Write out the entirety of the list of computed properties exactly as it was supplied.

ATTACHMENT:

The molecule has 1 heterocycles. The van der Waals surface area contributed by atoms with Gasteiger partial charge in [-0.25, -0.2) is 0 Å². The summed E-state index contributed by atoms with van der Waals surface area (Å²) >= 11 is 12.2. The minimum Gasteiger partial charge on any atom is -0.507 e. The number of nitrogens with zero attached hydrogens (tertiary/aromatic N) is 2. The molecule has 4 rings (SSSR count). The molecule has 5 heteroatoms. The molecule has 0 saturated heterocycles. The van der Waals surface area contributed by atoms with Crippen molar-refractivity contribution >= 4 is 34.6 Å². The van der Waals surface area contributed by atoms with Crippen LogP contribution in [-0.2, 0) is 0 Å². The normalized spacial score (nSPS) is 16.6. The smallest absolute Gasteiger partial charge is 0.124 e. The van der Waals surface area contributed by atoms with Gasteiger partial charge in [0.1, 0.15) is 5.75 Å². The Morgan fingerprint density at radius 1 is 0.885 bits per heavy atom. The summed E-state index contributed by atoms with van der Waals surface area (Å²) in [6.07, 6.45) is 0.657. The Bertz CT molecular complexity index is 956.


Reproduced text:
The molecule has 1 heterocycles. The van der Waals surface area contributed by atoms with Gasteiger partial charge in [-0.25, -0.2) is 0 Å². The summed E-state index contributed by atoms with van der Waals surface area (Å²) >= 11 is 12.2. The minimum Gasteiger partial charge on any atom is -0.507 e. The number of nitrogens with zero attached hydrogens (tertiary/aromatic N) is 2. The molecule has 4 rings (SSSR count). The molecule has 5 heteroatoms. The molecule has 0 saturated heterocycles. The van der Waals surface area contributed by atoms with Crippen molar-refractivity contribution >= 4 is 34.6 Å². The van der Waals surface area contributed by atoms with Crippen LogP contribution in [-0.2, 0) is 0 Å². The normalized spacial score (nSPS) is 16.6. The smallest absolute Gasteiger partial charge is 0.124 e. The van der Waals surface area contributed by atoms with Gasteiger partial charge in [0.1, 0.15) is 5.75 Å². The Morgan fingerprint density at radius 1 is 0.885 bits per heavy atom. The summed E-state index contributed by atoms with van der Waals surface area (Å²) in [6.07, 6.45) is 0.657. The Bertz CT molecular complexity index is 956.